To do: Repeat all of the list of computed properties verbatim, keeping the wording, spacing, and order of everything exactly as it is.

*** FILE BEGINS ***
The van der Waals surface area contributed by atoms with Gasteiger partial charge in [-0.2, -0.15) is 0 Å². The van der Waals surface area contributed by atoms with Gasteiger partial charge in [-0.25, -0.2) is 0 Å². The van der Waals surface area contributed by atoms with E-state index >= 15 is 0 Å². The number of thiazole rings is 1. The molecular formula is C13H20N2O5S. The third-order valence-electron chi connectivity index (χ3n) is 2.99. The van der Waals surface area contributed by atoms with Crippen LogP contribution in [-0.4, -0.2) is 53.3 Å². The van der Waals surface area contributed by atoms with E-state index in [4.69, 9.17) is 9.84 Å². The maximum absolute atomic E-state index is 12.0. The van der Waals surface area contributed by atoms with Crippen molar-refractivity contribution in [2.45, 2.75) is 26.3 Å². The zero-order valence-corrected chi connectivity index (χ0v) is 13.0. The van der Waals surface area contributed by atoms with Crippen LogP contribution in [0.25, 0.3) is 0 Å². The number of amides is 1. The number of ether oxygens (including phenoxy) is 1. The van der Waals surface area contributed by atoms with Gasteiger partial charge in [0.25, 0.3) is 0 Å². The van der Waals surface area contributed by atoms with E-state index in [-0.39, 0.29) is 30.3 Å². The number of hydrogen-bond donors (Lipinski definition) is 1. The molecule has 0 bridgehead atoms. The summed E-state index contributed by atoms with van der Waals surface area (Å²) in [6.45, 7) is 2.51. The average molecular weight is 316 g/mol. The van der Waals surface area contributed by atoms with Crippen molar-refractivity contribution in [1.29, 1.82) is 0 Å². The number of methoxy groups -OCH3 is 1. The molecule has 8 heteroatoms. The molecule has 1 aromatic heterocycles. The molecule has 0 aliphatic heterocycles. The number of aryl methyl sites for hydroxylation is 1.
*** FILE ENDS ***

The van der Waals surface area contributed by atoms with Gasteiger partial charge in [-0.2, -0.15) is 0 Å². The van der Waals surface area contributed by atoms with Gasteiger partial charge in [-0.25, -0.2) is 0 Å². The van der Waals surface area contributed by atoms with E-state index >= 15 is 0 Å². The number of thiazole rings is 1. The molecular formula is C13H20N2O5S. The third-order valence-electron chi connectivity index (χ3n) is 2.99. The van der Waals surface area contributed by atoms with Crippen LogP contribution in [-0.4, -0.2) is 53.3 Å². The van der Waals surface area contributed by atoms with E-state index in [4.69, 9.17) is 9.84 Å². The maximum absolute atomic E-state index is 12.0. The van der Waals surface area contributed by atoms with Crippen molar-refractivity contribution in [2.45, 2.75) is 26.3 Å². The zero-order valence-corrected chi connectivity index (χ0v) is 13.0. The van der Waals surface area contributed by atoms with Crippen LogP contribution in [0.25, 0.3) is 0 Å². The number of amides is 1. The number of ether oxygens (including phenoxy) is 1. The van der Waals surface area contributed by atoms with Gasteiger partial charge in [0.25, 0.3) is 0 Å². The van der Waals surface area contributed by atoms with E-state index in [-0.39, 0.29) is 30.3 Å². The number of hydrogen-bond donors (Lipinski definition) is 1. The molecule has 0 bridgehead atoms. The summed E-state index contributed by atoms with van der Waals surface area (Å²) in [6.45, 7) is 2.51. The average molecular weight is 316 g/mol. The van der Waals surface area contributed by atoms with Crippen molar-refractivity contribution in [1.29, 1.82) is 0 Å². The number of methoxy groups -OCH3 is 1. The molecule has 8 heteroatoms. The molecule has 1 aromatic heterocycles. The molecule has 0 aliphatic heterocycles. The number of aryl methyl sites for hydroxylation is 1.